Individual formulation-based cognitive behavioral therapy (CBT) with usual treatment is more effective than usual treatment alone for improving core symptoms, functioning, and emotional distress in adults with attention-deficit/hyperactivity disorder (ADHD), according to data published in Acta Psychiatrica Scandinavica.
Researchers from King’s College London, United Kingdom, conducted a randomized controlled trial to investigate the efficacy, patient acceptability, and feasibility of formulation-based CBT for adults with ADHD. The investigators randomly assigned 60 participants to receive usual treatment alone or up to 16 sessions of formulation-based CBT in addition to usual treatment.
Participants who received CBT showed improved ADHD symptoms at 42 weeks on the Barkley Current Symptoms Scale compared with participants who received usual treatment alone (P <.001). In addition, participants who received CBT also had improved scores on the Work and Social Adjustment Scale compared with those who received usual treatment alone (P =.003).
The results also showed that CBT provided significantly greater improvements for self-rated anxiety and global distress and resulted in improved measures on the Clinical Global Impression scales.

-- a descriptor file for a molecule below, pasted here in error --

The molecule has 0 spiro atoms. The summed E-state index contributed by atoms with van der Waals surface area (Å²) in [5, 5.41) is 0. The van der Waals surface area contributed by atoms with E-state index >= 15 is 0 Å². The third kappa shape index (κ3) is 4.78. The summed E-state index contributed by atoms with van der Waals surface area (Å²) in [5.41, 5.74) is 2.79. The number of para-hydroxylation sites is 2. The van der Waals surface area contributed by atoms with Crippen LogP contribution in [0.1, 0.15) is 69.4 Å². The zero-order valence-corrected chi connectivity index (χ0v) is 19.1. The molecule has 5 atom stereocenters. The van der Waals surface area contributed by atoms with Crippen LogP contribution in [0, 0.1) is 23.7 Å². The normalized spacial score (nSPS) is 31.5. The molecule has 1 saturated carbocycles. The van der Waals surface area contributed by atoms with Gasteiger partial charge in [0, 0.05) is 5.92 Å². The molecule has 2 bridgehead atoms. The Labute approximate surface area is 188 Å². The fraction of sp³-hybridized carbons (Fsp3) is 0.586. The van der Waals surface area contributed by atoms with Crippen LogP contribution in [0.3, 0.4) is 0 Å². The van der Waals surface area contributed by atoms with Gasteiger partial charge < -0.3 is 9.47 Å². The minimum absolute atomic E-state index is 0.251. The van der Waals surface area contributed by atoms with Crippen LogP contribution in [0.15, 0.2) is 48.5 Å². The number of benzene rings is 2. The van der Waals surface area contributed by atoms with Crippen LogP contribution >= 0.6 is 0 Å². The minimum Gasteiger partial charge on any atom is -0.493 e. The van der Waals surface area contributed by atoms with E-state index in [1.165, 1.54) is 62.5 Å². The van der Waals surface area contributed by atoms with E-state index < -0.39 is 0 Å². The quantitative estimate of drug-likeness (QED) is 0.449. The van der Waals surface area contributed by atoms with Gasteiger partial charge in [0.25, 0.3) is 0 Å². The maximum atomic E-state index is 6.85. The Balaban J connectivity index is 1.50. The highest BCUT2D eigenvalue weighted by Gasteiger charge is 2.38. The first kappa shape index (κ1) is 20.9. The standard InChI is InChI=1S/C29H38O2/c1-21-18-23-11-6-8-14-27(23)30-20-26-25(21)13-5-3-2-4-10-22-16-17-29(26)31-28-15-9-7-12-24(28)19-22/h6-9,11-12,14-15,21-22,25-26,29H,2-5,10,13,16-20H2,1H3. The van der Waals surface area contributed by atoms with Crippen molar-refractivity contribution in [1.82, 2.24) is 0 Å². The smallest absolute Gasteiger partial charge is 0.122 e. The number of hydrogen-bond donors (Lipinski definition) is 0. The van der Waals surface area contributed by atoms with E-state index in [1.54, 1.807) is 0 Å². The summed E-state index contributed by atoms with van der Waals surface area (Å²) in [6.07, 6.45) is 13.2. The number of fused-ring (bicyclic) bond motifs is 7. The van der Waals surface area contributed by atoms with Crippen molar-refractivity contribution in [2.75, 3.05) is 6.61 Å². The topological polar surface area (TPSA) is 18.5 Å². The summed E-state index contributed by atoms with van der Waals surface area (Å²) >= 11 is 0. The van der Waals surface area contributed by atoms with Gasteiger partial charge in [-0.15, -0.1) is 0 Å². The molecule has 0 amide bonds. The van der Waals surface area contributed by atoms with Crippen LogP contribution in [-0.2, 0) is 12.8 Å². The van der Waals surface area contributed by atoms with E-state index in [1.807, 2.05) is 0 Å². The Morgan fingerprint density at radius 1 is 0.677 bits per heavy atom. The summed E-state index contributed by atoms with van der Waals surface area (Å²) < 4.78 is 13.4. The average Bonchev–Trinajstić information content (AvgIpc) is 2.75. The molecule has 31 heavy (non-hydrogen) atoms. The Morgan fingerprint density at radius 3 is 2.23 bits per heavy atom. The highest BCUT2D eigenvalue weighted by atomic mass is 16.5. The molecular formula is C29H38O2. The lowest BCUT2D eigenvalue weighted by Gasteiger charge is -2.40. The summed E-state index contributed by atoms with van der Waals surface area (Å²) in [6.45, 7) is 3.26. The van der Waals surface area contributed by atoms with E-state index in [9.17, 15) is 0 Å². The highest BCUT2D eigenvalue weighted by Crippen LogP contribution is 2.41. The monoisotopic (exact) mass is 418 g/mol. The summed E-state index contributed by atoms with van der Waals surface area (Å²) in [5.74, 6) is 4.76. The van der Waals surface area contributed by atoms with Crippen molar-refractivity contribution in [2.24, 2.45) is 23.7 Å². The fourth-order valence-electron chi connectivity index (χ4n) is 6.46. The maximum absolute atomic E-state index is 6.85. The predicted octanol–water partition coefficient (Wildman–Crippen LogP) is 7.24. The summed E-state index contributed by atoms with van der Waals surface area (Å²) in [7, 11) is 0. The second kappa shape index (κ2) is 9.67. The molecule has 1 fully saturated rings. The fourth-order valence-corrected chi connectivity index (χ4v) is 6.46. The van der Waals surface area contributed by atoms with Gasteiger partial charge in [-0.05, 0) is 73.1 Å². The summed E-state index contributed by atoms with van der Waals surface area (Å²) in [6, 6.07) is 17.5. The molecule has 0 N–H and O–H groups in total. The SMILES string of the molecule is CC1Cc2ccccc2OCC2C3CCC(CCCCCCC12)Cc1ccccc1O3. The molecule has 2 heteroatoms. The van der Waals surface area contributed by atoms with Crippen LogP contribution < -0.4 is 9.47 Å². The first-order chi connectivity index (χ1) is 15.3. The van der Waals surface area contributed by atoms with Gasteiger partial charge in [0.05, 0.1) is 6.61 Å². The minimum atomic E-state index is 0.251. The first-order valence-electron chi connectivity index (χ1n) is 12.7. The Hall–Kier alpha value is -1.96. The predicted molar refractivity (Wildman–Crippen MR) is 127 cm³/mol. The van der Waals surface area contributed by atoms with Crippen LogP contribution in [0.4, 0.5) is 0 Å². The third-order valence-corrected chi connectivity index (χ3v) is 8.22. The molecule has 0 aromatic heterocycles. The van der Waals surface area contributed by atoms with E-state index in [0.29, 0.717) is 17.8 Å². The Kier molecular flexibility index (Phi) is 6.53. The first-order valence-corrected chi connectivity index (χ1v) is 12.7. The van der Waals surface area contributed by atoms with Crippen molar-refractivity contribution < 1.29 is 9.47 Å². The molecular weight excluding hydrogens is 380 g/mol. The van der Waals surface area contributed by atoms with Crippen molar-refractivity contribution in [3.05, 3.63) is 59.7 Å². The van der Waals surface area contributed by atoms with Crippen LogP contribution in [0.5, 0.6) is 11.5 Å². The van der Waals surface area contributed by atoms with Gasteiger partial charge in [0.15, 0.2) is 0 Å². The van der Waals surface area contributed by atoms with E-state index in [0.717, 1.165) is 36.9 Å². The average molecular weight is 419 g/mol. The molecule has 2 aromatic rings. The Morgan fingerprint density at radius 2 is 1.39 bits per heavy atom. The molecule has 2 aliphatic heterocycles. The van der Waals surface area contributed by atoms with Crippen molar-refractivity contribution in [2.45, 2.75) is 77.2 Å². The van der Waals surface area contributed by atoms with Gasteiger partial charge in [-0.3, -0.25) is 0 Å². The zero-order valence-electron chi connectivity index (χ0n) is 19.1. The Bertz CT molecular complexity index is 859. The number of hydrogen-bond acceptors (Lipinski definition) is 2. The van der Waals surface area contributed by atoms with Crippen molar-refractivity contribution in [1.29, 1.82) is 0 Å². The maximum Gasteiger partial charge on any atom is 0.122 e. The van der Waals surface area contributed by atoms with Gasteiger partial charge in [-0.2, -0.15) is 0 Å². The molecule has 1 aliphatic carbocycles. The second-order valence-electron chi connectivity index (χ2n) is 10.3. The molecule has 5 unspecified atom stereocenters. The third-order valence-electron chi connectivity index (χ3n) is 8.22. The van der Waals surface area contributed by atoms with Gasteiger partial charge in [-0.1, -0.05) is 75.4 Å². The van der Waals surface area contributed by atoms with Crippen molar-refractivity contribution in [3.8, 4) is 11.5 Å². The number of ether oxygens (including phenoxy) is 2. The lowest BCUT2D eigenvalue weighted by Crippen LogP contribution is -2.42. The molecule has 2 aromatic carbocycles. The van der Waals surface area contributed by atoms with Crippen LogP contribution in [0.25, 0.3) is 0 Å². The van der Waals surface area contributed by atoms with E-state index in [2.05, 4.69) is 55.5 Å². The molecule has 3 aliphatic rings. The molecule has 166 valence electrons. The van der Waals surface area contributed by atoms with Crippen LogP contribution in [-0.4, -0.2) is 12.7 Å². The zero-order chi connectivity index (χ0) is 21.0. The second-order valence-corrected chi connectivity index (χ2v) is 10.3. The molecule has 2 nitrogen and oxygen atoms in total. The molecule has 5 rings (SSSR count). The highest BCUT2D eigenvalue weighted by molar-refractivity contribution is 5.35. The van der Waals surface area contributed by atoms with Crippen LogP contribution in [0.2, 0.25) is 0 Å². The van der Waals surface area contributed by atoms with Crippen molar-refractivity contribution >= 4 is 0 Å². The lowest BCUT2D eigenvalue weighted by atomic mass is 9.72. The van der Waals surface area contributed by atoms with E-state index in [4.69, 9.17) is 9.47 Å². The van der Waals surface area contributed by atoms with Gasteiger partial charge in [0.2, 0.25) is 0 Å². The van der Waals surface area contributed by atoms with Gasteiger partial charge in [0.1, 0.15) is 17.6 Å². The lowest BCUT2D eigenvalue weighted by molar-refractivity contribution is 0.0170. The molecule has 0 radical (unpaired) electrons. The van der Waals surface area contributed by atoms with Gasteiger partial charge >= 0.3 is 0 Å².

The researchers note several limitations, including a high number of participants in the usual treatment group who were lost to follow-up. The study also did not control for therapist time and attention, and the authors note that the findings may not be generalizable to other groups.
“As predicted, when added to [usual treatment], CBT had significantly greater success in reducing both ADHD symptoms and improving occupational and social functioning than [usual treatment] alone, and the sizes of these effects were large,” the authors concluded. Future studies should assess the intervention in a larger sample with a broader range of patients and therapists.
Dittner AJ, Hodsoll J, Rimes KA, Russell AJ, Chalder TC. Cognitive-behavioural therapy for adult attention-deficit hyperactivity disorder: a proof of concept randomised controlled trial [published online December 27, 2017]. Acta Psychiatr Scand. doi: 10.1111/acps.12836